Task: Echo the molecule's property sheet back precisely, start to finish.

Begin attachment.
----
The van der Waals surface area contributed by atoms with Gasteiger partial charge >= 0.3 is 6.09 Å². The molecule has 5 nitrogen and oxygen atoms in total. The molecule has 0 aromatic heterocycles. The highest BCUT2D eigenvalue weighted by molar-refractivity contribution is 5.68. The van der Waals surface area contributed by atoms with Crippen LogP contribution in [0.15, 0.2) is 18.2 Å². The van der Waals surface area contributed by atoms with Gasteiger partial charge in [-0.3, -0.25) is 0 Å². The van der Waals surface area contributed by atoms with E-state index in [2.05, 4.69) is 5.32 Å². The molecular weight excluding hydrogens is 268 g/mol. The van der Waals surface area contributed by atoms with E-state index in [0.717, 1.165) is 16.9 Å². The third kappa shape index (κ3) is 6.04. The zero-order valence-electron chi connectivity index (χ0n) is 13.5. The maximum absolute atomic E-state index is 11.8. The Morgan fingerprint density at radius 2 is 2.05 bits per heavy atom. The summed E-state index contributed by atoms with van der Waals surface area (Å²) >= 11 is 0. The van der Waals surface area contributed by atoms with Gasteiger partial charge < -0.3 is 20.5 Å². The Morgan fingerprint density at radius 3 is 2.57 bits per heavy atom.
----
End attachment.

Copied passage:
The van der Waals surface area contributed by atoms with Gasteiger partial charge >= 0.3 is 6.09 Å². The molecule has 5 nitrogen and oxygen atoms in total. The molecule has 0 aromatic heterocycles. The highest BCUT2D eigenvalue weighted by molar-refractivity contribution is 5.68. The van der Waals surface area contributed by atoms with Crippen LogP contribution in [0.15, 0.2) is 18.2 Å². The van der Waals surface area contributed by atoms with Gasteiger partial charge in [-0.3, -0.25) is 0 Å². The van der Waals surface area contributed by atoms with E-state index in [2.05, 4.69) is 5.32 Å². The molecular weight excluding hydrogens is 268 g/mol. The van der Waals surface area contributed by atoms with E-state index in [0.717, 1.165) is 16.9 Å². The third kappa shape index (κ3) is 6.04. The zero-order valence-electron chi connectivity index (χ0n) is 13.5. The maximum absolute atomic E-state index is 11.8. The Morgan fingerprint density at radius 2 is 2.05 bits per heavy atom. The summed E-state index contributed by atoms with van der Waals surface area (Å²) >= 11 is 0. The van der Waals surface area contributed by atoms with Gasteiger partial charge < -0.3 is 20.5 Å². The Morgan fingerprint density at radius 3 is 2.57 bits per heavy atom.